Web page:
There’s an interesting phenomenon I’ve observed in businesses frequently over the years that I was reminded of over the past weekend.
It was beautiful weather in my part of the world, and I felt like taking a drive to this little waterfront seafood place located in a more secluded part of town. It’s a lovely area near a public park with a view of the bridge where you can sit outside and watch the boats go by.
Checking out the menu and not remembering if it was the cod or the halibut that was the bit more tender and flaky fish, I asked the server for her advice.
And instead of answering my question, she immediately pointed me to the halibut as being cheaper.
You see the problem, right? She answered a question I didn’t ask.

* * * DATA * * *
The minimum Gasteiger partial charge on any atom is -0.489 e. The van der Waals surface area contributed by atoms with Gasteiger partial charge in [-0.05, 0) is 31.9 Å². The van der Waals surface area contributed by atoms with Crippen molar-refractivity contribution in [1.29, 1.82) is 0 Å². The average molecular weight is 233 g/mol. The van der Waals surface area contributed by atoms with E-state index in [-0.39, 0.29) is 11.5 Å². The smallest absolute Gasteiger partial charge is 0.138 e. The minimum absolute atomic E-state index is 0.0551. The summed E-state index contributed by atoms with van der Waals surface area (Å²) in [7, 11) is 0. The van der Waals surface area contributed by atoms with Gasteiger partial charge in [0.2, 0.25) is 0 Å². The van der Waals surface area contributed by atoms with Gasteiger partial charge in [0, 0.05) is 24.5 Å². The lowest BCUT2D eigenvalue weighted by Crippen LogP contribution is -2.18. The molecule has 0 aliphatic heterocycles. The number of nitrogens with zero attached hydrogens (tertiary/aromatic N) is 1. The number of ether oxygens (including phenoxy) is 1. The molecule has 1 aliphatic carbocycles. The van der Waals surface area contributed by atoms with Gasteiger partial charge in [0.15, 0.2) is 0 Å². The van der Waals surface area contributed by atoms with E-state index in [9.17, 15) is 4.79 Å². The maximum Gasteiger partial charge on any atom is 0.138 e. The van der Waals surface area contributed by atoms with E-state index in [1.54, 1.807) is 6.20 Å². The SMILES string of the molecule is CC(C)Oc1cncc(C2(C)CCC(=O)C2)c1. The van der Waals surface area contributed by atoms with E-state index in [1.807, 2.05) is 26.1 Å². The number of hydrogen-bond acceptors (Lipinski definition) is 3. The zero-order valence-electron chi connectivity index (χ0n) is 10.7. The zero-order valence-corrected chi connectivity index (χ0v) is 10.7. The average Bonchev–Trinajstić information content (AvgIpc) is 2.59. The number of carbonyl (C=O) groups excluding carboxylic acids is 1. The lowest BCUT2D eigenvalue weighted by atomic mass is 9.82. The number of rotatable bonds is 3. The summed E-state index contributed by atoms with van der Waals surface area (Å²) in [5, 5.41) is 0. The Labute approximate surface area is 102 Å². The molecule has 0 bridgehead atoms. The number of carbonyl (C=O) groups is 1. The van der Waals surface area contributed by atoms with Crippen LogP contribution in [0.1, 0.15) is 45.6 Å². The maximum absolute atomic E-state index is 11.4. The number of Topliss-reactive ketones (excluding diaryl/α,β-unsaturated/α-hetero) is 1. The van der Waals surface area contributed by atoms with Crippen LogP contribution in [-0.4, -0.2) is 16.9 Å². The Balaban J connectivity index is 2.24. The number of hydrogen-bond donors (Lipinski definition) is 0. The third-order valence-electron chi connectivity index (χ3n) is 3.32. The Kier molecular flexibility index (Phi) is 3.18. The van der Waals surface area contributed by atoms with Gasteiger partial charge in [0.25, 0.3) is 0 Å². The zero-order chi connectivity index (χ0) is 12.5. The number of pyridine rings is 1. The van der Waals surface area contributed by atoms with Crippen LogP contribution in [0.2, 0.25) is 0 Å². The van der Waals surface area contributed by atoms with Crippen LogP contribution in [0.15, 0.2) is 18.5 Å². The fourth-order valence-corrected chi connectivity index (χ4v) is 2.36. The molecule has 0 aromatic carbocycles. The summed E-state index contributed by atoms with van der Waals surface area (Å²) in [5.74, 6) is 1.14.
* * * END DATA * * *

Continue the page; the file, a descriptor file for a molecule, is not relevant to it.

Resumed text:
I didn’t ask what cost less. I wanted what I was looking for regarding flavor, texture and eating experience.
So her answer was irrelevant and didn’t help me in the least. It certainly didn’t help her employer.
It makes me wonder how many people are jumping to conclusions like this server (based on her own life circumstances most likely) without any indication whatsoever that a client is looking for cheap. I certainly see it a lot in our own industry.
If you are doing this, not only are you not really listening and paying attention to clients and instead presupposing what’s most important to them, you are shooting yourself in the foot when it comes to earning well.
Don’t assume that cheap is the first and only thing that clients care about. Write your marketing message to attract those who are more interested in the experience of working with you, how you can help them grow and move forward and how much better and easier you can make their business and their life (and weed out those who are only looking for cheap).
That’s where your value is.